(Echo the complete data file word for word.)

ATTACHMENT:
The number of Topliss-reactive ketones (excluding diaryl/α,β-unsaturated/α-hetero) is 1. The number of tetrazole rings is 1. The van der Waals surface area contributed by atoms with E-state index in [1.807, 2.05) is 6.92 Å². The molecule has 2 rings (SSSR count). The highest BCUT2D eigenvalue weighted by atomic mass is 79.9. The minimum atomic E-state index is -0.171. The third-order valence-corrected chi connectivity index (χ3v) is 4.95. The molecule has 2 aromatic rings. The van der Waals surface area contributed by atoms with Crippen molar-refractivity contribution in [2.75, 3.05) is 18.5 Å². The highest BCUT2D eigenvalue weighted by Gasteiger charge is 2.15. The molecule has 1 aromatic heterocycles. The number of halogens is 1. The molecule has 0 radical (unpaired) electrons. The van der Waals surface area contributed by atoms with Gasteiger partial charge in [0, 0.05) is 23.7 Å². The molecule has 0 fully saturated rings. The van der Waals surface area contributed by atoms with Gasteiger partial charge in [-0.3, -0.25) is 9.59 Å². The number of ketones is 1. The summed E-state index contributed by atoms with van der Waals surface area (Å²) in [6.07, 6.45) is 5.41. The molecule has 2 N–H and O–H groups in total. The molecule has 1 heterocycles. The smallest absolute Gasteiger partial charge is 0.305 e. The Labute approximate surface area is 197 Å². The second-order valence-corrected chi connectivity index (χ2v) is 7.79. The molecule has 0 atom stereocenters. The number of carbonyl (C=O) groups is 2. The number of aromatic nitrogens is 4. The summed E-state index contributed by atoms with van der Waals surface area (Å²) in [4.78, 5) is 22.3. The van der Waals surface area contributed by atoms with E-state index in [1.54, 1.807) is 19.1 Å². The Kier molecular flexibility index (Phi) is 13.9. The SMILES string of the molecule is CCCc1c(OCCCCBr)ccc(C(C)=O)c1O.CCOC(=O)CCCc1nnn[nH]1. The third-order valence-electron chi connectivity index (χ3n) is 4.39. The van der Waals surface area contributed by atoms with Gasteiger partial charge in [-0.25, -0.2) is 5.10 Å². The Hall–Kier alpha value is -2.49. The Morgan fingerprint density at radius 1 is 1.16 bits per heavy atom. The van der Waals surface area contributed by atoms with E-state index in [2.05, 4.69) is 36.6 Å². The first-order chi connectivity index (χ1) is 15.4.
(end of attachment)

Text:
The number of Topliss-reactive ketones (excluding diaryl/α,β-unsaturated/α-hetero) is 1. The number of tetrazole rings is 1. The van der Waals surface area contributed by atoms with E-state index in [1.807, 2.05) is 6.92 Å². The molecule has 2 rings (SSSR count). The highest BCUT2D eigenvalue weighted by atomic mass is 79.9. The minimum atomic E-state index is -0.171. The third-order valence-corrected chi connectivity index (χ3v) is 4.95. The molecule has 2 aromatic rings. The van der Waals surface area contributed by atoms with Crippen molar-refractivity contribution in [2.75, 3.05) is 18.5 Å². The highest BCUT2D eigenvalue weighted by Gasteiger charge is 2.15. The molecule has 1 aromatic heterocycles. The number of halogens is 1. The molecule has 0 radical (unpaired) electrons. The van der Waals surface area contributed by atoms with Gasteiger partial charge in [0, 0.05) is 23.7 Å². The molecule has 0 fully saturated rings. The van der Waals surface area contributed by atoms with Gasteiger partial charge in [-0.3, -0.25) is 9.59 Å². The number of ketones is 1. The summed E-state index contributed by atoms with van der Waals surface area (Å²) in [6.07, 6.45) is 5.41. The molecule has 2 N–H and O–H groups in total. The molecule has 1 heterocycles. The smallest absolute Gasteiger partial charge is 0.305 e. The Labute approximate surface area is 197 Å². The second-order valence-corrected chi connectivity index (χ2v) is 7.79. The molecule has 0 atom stereocenters. The number of carbonyl (C=O) groups is 2. The number of aromatic nitrogens is 4. The summed E-state index contributed by atoms with van der Waals surface area (Å²) in [4.78, 5) is 22.3. The van der Waals surface area contributed by atoms with E-state index in [1.54, 1.807) is 19.1 Å². The Kier molecular flexibility index (Phi) is 13.9. The SMILES string of the molecule is CCCc1c(OCCCCBr)ccc(C(C)=O)c1O.CCOC(=O)CCCc1nnn[nH]1. The third-order valence-electron chi connectivity index (χ3n) is 4.39. The van der Waals surface area contributed by atoms with Gasteiger partial charge in [-0.25, -0.2) is 5.10 Å². The Hall–Kier alpha value is -2.49. The Morgan fingerprint density at radius 1 is 1.16 bits per heavy atom. The van der Waals surface area contributed by atoms with E-state index in [2.05, 4.69) is 36.6 Å². The first-order chi connectivity index (χ1) is 15.4.